Full Frame: Talal Derki Daringly Infiltrates a Jihadist Community in Of Fathers and Sons | Arts
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Saturday, April 7, 2018

Full Frame: Talal Derki Daringly Infiltrates a Jihadist Community in Of Fathers and Sons

Posted by on Sat, Apr 7, 2018 at 10:03 AM

click to enlarge Of Fathers and Sons - PHOTO COURTESY OF OFFATHERSANDSONS.COM
  • photo courtesy of offathersandsons.com
  • Of Fathers and Sons
Of Fathers and Sons
★★★★
Friday, April 6
Full Frame Documentary Film Festival, Durham


Have you ever glimpsed life inside a radical Islamic caliphate? If you’re reading this, you probably haven’t. Anyone who has is most likely still living inside it, not sharing its story with the world. Though they are an extreme minority to the overwhelming majority of peaceful Muslims, jihadists magnetize global media attention with their egregiously violent acts. Still, we seldom see their day-to-day life. Journalists and documentarians can't just walk in and out of radical Islamic communities.

Well, not unless they have the daring to temporarily play the role, as Talal Derki does. Derki’s new documentary, Of Fathers and Sons, gives us rare insight into the lifestyle of jihadists in Syria. A Syrian who fled the country in the wake of war in his youth, Derki befriended an extremist community under the pretense of being a war photographer who sympathized with the jihadist cause and wanted to capture it for the advancement of the Islamic state. The result isn’t the usual terrifying media footage of bombs falling or people fleeing in the streets. All of that is happening off camera—missiles screeching overhead, rifles firing nearby, mines detonating around the corner—as everyday life enfolds.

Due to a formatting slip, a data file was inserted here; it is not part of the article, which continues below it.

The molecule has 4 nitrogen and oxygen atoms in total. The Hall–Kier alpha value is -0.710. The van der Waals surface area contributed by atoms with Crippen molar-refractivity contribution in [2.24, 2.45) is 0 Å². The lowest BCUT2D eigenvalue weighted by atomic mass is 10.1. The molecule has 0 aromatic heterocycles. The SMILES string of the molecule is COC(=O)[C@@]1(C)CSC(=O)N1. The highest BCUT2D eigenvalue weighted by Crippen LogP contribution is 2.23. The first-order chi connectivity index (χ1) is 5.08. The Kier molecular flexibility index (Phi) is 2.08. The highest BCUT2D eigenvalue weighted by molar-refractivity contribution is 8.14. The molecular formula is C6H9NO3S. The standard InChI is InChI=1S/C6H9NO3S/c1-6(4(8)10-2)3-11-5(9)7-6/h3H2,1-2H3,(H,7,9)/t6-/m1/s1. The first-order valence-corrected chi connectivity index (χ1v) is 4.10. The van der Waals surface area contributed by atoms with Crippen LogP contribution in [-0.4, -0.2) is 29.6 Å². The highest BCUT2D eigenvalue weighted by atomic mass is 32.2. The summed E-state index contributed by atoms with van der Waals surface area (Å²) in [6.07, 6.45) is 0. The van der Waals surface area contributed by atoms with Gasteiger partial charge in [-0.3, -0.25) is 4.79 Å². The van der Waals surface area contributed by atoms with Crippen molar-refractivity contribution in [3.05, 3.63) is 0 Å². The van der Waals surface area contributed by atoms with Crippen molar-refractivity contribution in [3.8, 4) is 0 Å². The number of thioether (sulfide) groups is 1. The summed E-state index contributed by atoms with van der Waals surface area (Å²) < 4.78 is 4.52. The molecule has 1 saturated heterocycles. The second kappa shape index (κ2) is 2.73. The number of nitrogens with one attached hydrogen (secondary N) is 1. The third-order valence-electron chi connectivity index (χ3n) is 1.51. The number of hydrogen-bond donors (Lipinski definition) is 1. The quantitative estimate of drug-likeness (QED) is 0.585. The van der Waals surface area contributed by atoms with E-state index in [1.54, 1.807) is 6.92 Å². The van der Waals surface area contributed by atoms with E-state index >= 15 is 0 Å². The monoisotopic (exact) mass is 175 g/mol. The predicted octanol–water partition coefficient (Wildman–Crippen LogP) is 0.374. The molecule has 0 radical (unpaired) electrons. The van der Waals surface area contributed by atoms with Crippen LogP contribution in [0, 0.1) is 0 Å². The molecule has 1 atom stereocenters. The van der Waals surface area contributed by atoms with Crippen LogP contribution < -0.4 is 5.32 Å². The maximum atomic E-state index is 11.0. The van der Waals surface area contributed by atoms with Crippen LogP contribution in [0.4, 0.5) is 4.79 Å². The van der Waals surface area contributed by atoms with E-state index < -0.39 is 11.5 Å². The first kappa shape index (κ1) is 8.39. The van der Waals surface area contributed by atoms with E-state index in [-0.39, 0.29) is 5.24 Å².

This is an intimate portrait of a father, his sons, and the lives they have dedicated to Al-Nusra, a Syrian Al-Qaeda equivalent. It offers a kind of disquieting shock with a version of mundanity that is almost unrecognizable to us. It takes place in an almost post-apocalyptic landscape where women are explicitly the slaves of men, boys rummage around in the playthings of war generals and dream of martyrdom, music on the radio glorifies human slaughter, and land mines are destined to blow off appendages. For all its repellent moments, Of Fathers and Sons cultivates a sharp sense of dread and empathy for the children born into such a world. It is their isolation that will lead them to continue the vicious, cruel tradition that Derki offers a dangerous look inside.


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